Saul Kassin is a Distinguished Professor of Psychology at John Jay College of Criminal Justice in New York and Massachusetts Professor Emeritus at Williams College, in Williamstown, MA.
He received his Ph.D. at the University of Connecticut. He later served as a postdoctoral research fellow at the University of Kansas; taught at Purdue University; served as a U. S. Supreme Court Judicial Fellow, working at the Federal Judicial Center; and was a postdoctoral research fellow and visiting professor at Stanford University.
Dr. Kassin is author of Psychology (Prentice Hall, 4th edition) and Psychology in Modules (Pearson Custom Publishing). Along with Steven Fein and Hazel Markus, he is also lead author of Social Psychology (10th edition), published by Cengage Learning. He has published numerous research articles and book chapters and has co-authored or edited various scholarly books, including: Confessions in the Courtroom, The Psychology of Evidence and Trial Procedure, The American Jury on Trial: Psychological Perspectives, and Developmental Social Psychology.
In the 1980’s, Kassin pioneered the scientific study of false confessions by introducing a taxonomy that distinguished between three types of false confessions (voluntary, compliant, and internalized) that is universally accepted today and by devising laboratory paradigms that enable tests of why innocent people are targeted for interrogation and why they confess. Also interested in the consequences of confession, Kassin has recently studied “forensic confirmation biases” and the impact that confessions have on judges, juries, lay witnesses, forensic science examiners, and the plea bargaining process. Interested in matters of policy and reform, some of his current research is funded by the National Science foundation.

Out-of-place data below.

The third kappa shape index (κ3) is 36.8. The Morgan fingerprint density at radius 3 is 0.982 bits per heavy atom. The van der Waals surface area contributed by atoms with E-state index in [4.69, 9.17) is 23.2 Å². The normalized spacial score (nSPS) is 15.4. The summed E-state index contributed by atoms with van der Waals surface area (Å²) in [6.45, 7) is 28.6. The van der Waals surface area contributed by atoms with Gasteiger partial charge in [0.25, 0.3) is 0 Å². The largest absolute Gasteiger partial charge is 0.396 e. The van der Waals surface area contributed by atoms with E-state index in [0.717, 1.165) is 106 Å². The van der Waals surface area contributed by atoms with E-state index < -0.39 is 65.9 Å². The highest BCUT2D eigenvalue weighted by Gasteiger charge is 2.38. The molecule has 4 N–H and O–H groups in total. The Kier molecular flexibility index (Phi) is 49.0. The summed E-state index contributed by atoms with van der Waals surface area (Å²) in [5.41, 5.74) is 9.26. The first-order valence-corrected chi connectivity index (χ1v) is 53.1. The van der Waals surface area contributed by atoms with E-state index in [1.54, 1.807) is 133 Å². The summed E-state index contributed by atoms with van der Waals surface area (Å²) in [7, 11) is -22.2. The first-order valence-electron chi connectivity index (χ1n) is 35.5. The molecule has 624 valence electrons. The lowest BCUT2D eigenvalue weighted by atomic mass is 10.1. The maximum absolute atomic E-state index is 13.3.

Dr. Kassin is past president of Division 41 of APA (aka the American Psychology-Law Society, or AP-LS). He has received a Presidential Citation Award from APA for his work on false confessions (2007), the International Investigative Interviewing Research Group (iiiRG) Lifetime Achievement Award (2011), and the AP-LS Award for Distinguished Contribution (2014). He is also the lead author on the Official APA White Paper on false confessions. His work is cited all over the world—including by the U.S. Supreme Court and the Supreme Court of Canada—and is currently funded by the National Science Foundation. He has appeared as an analyst on CBS, NBC, ABC, CNN, and various syndicated news shows, and in documentaries--most notably, Ken Burns’ 2012 film, The Central Park Five. He has also consulted in numerous high-profile cases.
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